Developmental changes in hyperpolarization-activated currents Ih and IK(IR) in isolated rat intracardiac neurons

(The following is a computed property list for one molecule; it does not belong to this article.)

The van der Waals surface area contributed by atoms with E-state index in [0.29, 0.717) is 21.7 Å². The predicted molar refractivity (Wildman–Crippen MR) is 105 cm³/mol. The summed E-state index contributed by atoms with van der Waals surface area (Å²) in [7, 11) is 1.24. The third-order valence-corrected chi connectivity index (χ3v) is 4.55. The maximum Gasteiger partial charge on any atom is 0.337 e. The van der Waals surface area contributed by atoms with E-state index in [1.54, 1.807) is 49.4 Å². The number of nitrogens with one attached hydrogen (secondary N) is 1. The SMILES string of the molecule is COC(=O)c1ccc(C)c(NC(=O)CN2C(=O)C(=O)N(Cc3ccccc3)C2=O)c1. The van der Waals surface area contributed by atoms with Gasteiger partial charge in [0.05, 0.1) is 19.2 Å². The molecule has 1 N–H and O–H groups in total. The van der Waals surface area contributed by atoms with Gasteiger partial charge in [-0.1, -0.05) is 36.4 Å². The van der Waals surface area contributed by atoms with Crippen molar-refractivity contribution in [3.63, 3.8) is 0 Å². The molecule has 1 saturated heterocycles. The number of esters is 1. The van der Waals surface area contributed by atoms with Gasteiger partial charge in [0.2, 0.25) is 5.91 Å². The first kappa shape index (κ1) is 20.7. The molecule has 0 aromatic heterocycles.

The hyperpolarization-activated nonselective cation current, Ih, was investigated in neonatal and adult rat intracardiac neurons. Ih was observed in all neurons studied and displayed slow time-dependent rectification. Ih was isolated by blockade with external Cs+ (2 mM) and was inhibited irreversibly by the bradycardic agent, ZD 7288. Current density of Ih was approximately twofold greater in neurons from neonatal (-4.1 pA/pF at -130 mV) as compared with adult (-2.3 pA/pF) rats; however, the reversal potential and activation parameters were unchanged. The reversal potential and amplitude of Ih was sensitive to changes in external Na+ and K+ concentrations. An inwardly rectifying K+ current, IK(IR), was also present in intracardiac neurons from adult but not neonatal rats and was blocked by extracellular Ba2+. IK(IR) was present in approximately one-third of the adult intracardiac neurons studied, with a current density of -0.6 pA/pF at -130 mV. IK(IR) displayed rapid activation kinetics and no time-dependent rectification consistent with the rapidly activating, inward K+ rectifier described in other mammalian autonomic neurons. IK(IR) was sensitive to changes in external K+, whereby raising the external K+ concentration from 3 to 15 mM shifted the reversal potential by approximately +36 mV. Substitution of external Na+ had no effect on the reversal potential or amplitude of IK(IR).IK(IR) density increases as a function of postnatal development in a population of rat intracardiac neurons, which together with a concomitant decrease in Ih may contribute to changes in the modulation of neuronal excitability in adult versus neonatal rat intracardiac ganglia.